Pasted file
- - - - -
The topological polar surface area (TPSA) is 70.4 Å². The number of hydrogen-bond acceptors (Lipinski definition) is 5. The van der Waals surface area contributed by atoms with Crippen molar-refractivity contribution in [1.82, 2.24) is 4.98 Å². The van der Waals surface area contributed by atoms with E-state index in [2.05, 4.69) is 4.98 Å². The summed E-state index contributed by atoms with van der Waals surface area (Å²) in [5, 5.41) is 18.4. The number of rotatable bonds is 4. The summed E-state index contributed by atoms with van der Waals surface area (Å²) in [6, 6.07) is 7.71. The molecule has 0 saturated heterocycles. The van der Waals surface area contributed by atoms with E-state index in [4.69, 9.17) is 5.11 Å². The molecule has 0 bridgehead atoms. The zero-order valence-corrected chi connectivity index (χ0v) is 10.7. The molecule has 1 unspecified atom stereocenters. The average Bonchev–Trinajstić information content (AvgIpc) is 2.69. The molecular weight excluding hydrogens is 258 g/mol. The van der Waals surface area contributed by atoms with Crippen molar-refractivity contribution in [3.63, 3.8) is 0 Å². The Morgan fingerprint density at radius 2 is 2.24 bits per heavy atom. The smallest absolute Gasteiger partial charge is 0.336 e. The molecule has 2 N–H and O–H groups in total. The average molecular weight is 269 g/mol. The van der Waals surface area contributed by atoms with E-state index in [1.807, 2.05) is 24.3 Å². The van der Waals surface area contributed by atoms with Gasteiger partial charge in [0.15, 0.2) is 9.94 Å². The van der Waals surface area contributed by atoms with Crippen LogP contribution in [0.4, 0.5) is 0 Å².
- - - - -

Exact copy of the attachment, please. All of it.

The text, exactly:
The topological polar surface area (TPSA) is 70.4 Å². The number of hydrogen-bond acceptors (Lipinski definition) is 5. The van der Waals surface area contributed by atoms with Crippen molar-refractivity contribution in [1.82, 2.24) is 4.98 Å². The van der Waals surface area contributed by atoms with E-state index in [2.05, 4.69) is 4.98 Å². The summed E-state index contributed by atoms with van der Waals surface area (Å²) in [5, 5.41) is 18.4. The number of rotatable bonds is 4. The summed E-state index contributed by atoms with van der Waals surface area (Å²) in [6, 6.07) is 7.71. The molecule has 0 saturated heterocycles. The van der Waals surface area contributed by atoms with E-state index in [4.69, 9.17) is 5.11 Å². The molecule has 0 bridgehead atoms. The zero-order valence-corrected chi connectivity index (χ0v) is 10.7. The molecule has 1 unspecified atom stereocenters. The average Bonchev–Trinajstić information content (AvgIpc) is 2.69. The molecular weight excluding hydrogens is 258 g/mol. The van der Waals surface area contributed by atoms with Crippen molar-refractivity contribution in [3.63, 3.8) is 0 Å². The Morgan fingerprint density at radius 2 is 2.24 bits per heavy atom. The smallest absolute Gasteiger partial charge is 0.336 e. The molecule has 2 N–H and O–H groups in total. The average molecular weight is 269 g/mol. The van der Waals surface area contributed by atoms with E-state index in [1.807, 2.05) is 24.3 Å². The van der Waals surface area contributed by atoms with Gasteiger partial charge in [0.15, 0.2) is 9.94 Å². The van der Waals surface area contributed by atoms with Crippen LogP contribution in [0.4, 0.5) is 0 Å².